There’s been a great deal of debate regarding mergers in healthcare. For regional or smaller community hospitals, their viability in many cases may depend heavily on larger economies of scale. What about doctors, physician practices and outpatient centers?  From a lender’s perspective, there is definitely strength in numbers!  

As shrinking reimbursement becomes the 800 pound gorilla for all healthcare providers, we have to look towards improving efficiencies to survive. From throughput and case management to materials management and contract negotiations, providers have to find ways to improve across the board and cut waste within their existing processes. On top of improved efficiencies, they have to continually drive volume growth.   Procedure rooms with the lights off during operating hours at an ASC are critical dollars missed.  On one side of town there’s a patient waiting 3 days or more for a scan and on the other side of town there’s a CT sitting idle. 

Single doctor practices in specialties with higher capital costs such as imaging, cardiology, orthopedics, GI and oncology to name a few, need to consider building larger practices. The viability of a multiple doctor practice or multi-specialty ASC, are much greater than that of a single doctor practice or smaller, single specialty ASC.  Lenders that have taken recent losses on smaller practices closing will drive increased scrutiny across the sector.   Access to critical capital needed to keep on the leading edge of technology will decrease, driving smaller practices towards less desirable lease or loan structures and higher rates. Worse would be for a practice to find itself forced to purchase used equipment instead of new. In a competitive market, that alone could drive patients to the competition in certain scenarios.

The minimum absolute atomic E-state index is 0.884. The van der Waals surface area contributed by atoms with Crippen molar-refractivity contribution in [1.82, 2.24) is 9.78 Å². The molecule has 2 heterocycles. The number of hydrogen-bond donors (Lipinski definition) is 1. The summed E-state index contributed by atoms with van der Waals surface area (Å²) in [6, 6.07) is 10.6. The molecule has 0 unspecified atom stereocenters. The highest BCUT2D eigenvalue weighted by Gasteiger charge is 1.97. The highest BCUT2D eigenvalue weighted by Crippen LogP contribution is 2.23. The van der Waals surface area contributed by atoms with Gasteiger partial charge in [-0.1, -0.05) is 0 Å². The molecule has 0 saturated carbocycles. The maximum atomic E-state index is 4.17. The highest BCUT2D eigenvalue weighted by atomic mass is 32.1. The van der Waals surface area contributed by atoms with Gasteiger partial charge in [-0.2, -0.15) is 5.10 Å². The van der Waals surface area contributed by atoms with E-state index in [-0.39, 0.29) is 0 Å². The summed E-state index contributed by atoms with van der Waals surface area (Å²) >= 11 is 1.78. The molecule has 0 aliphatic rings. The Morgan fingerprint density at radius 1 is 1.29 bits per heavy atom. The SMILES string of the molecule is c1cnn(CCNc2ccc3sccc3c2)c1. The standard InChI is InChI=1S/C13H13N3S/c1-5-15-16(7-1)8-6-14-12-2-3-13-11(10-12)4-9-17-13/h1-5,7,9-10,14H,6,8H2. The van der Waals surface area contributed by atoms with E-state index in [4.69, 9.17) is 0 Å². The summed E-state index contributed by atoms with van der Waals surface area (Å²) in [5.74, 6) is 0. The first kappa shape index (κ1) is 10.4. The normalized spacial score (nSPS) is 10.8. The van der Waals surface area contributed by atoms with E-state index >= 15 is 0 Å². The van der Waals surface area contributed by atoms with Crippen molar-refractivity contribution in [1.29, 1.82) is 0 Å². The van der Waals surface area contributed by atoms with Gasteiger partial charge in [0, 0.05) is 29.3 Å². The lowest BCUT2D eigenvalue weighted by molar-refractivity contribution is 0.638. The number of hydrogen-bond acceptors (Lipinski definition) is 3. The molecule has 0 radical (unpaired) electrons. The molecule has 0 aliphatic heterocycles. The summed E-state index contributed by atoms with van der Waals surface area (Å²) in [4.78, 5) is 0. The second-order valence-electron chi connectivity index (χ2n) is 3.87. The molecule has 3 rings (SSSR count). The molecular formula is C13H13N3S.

For a lender, spreading the risk across a number of highly skilled physicians, or a wider variety of specialties in the case of an ASC, will improve the viability of that business.  Now more than ever, the pros of larger practices in these specialties far outweighs the cons.  The alternative for many practices and outpatient centers has been to close or sell out completely to a larger national or regional operator, or to become an employee of the hospital.  

In the State of GA, pursuing a LNR rather than a CON can sometimes be the driving force for a single specialty ASC.  The path of least resistance up front is not always the best path to long term profitability.   A rush to open the doors can leave you bootstrapped and in a workout scenario before your second anniversary. 

Some common benefits of merging practices include; 

  • Economies of scale; purchasing power for disposables and capital equipment 
  • Payer contract negotiations; force in numbers 
  • Access to capital; better terms and rates 
  • Multi-specialty practices attract a greater volume of cases 
  • Stronger negotiating power with area hospitals and other referral sources 

There are many considerations in the process of merging practices or inviting more physicians to join your practice or outpatient center.  Leverage your peers in other markets or states outside your catchment area and speak with 3rd party management groups specializing in your sector of healthcare. Choose one with a team that has a long history of proven success.   Find out what has worked and what hasn’t for them and why.  Let’s improve healthcare from the inside out.

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August 22nd, 2012
11:35 pm

Diego Garcia for crew swap? Good lord, I thought that Rota, Spain was bad for lietrby on crew swap in the 70s. From experience on a Polaris SSBN, I know that the missile hatches and a lot of other stuff need maintenance between patrols. Are they going to bring the Frank Cable to Diego Garcia for these refits or just put off maintenance for a year until returning to Kings Bay (not a good idea).